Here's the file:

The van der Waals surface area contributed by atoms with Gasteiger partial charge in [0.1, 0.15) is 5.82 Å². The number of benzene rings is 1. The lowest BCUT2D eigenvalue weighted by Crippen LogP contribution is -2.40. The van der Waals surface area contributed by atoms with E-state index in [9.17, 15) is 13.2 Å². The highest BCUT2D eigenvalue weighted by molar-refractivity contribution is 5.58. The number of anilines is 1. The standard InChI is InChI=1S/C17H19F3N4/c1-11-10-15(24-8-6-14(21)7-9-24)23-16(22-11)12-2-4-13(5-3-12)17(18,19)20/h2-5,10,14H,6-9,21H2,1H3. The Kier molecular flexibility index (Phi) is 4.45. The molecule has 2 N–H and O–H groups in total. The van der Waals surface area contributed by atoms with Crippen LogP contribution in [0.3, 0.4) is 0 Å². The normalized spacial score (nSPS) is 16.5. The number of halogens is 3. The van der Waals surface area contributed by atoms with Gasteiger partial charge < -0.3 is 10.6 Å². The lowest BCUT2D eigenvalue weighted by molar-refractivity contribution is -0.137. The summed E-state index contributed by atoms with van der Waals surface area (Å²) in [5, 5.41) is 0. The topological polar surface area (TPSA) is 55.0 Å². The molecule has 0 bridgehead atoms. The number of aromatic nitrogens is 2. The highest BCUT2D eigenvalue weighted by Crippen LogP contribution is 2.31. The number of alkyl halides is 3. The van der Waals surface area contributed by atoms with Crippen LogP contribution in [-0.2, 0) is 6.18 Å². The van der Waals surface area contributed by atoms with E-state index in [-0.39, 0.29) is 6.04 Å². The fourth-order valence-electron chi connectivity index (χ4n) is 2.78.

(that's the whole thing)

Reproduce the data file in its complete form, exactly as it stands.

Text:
The van der Waals surface area contributed by atoms with Gasteiger partial charge in [0.1, 0.15) is 5.82 Å². The number of benzene rings is 1. The lowest BCUT2D eigenvalue weighted by Crippen LogP contribution is -2.40. The van der Waals surface area contributed by atoms with E-state index in [9.17, 15) is 13.2 Å². The highest BCUT2D eigenvalue weighted by molar-refractivity contribution is 5.58. The number of anilines is 1. The standard InChI is InChI=1S/C17H19F3N4/c1-11-10-15(24-8-6-14(21)7-9-24)23-16(22-11)12-2-4-13(5-3-12)17(18,19)20/h2-5,10,14H,6-9,21H2,1H3. The Kier molecular flexibility index (Phi) is 4.45. The molecule has 2 N–H and O–H groups in total. The van der Waals surface area contributed by atoms with Crippen LogP contribution in [0.3, 0.4) is 0 Å². The normalized spacial score (nSPS) is 16.5. The number of halogens is 3. The van der Waals surface area contributed by atoms with Gasteiger partial charge < -0.3 is 10.6 Å². The lowest BCUT2D eigenvalue weighted by molar-refractivity contribution is -0.137. The summed E-state index contributed by atoms with van der Waals surface area (Å²) in [5, 5.41) is 0. The topological polar surface area (TPSA) is 55.0 Å². The molecule has 0 bridgehead atoms. The number of aromatic nitrogens is 2. The highest BCUT2D eigenvalue weighted by Crippen LogP contribution is 2.31. The number of alkyl halides is 3. The van der Waals surface area contributed by atoms with Crippen LogP contribution in [-0.2, 0) is 6.18 Å². The van der Waals surface area contributed by atoms with E-state index in [-0.39, 0.29) is 6.04 Å². The fourth-order valence-electron chi connectivity index (χ4n) is 2.78.